[sic] Magazine

A Factory Night (and then again) Brussels la Raffinerie (Plan K)

A Factory Night is not a concert. A Factory Night is an event, an occasion that sucks in devotees from all over Europe. As such, mere attendance is elevated to something more akin to participation. The audience are a part of this thing as much as the artists. Part of what we come to witness, is ourselves. Factory Night people are fascinating.

We arrive on a freezing, bitter Saturday evening. Christmas shoppers and market-goers mean that central Brussels (chaotic at the best of times) is a virtual standstill. Brussels’ less-than-salubrious Canal area is not well known to me so we wing the car journey and park as best we can. Porte d’Anderlecht sounded about right. I spot an old brewery (Belle Vue, I kid you not) and logic tells me it must be by the Canal. La Raffinerie wasn’t difficult to find from there. The ten-minute walk through deserted streets, where any precious stretch of intermittent pavement was strewn with rubbish, felt strangely reminiscent of the Manchester that gave birth to Factory in the first place. Defunct industry, canals, piles of litter, the winter of discontent … I’m having my own Life On Mars moment. I’m back in 1979.

We’re following in our heroes footsteps.

That’s what this is all about.

Oh and by the way, did I tell you what street la Raffinerie is in? Rue de Manchester.

Factory is stranger than fiction.

La Raffinerie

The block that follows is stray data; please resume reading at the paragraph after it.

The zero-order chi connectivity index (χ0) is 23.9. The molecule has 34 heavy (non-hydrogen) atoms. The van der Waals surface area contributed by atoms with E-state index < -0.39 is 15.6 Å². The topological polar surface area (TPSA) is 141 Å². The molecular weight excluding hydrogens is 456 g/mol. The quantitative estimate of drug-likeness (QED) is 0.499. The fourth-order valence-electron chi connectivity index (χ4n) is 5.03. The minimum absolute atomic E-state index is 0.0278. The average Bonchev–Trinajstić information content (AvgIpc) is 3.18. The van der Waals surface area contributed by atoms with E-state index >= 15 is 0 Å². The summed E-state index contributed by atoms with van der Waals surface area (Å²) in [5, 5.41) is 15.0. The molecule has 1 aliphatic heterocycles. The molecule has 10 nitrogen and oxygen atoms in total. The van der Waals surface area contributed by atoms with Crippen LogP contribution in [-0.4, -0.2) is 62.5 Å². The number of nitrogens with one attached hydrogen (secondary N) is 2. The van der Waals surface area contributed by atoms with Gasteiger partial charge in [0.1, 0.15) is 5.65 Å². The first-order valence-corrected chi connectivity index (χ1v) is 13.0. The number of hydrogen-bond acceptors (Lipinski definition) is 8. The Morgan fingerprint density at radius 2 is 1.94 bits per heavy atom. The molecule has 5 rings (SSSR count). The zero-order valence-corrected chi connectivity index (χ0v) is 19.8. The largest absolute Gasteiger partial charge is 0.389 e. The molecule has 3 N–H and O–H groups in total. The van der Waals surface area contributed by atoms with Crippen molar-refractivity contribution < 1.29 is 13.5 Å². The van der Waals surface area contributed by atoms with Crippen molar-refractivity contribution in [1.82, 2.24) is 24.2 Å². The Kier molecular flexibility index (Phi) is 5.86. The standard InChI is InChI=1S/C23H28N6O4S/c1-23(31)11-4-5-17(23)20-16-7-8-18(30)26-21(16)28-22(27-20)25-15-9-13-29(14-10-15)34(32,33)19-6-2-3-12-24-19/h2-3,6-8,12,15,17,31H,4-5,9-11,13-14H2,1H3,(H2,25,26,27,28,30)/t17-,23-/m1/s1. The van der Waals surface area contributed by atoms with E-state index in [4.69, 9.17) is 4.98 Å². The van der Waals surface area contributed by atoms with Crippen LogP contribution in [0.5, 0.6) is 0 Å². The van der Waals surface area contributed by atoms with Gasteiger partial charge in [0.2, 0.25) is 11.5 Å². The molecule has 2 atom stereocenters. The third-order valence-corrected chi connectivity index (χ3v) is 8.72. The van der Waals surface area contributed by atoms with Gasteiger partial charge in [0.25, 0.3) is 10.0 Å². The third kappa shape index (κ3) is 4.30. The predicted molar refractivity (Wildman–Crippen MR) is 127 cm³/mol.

And so it was I found myself standing inside the venue that was once called Plan K. Plan fookin’ K! The legendary Plan K that played host to Joy Division’s final Belgian show. Honestly, I expected something different. I guess, because of Rafters and Electric Circus, I subconsciously anticipated a squalid, dingy affair. Au contraire. la Raffinerie is no dive. The former sugar refinery is now dance school (certain to please any Argento fans in the audience). All it needed was a touch of hazard tape on the pillars and some parquet flooring to begin to really approximate the Hacienda. Neat venue then, and extra kudos for the organisation. The Bruxelloises generally know how to put on a show. None of this trying too hard is uncool bollocks. They usually nail it. Crowds here know their music and are both warm and appreciative in stark contrast to, say, London or Paris. It’s a particularly impressive showing from promoters, Fantastique Nights (Le Fantastique). I’ve never seen a venue so well staffed and well organised. There must have been 15 people on Merch alone. They even sell sandwiches at the bar, a telling reminder that we’re in this for the long haul tonight. (the scheduled end time being approximately 4AM)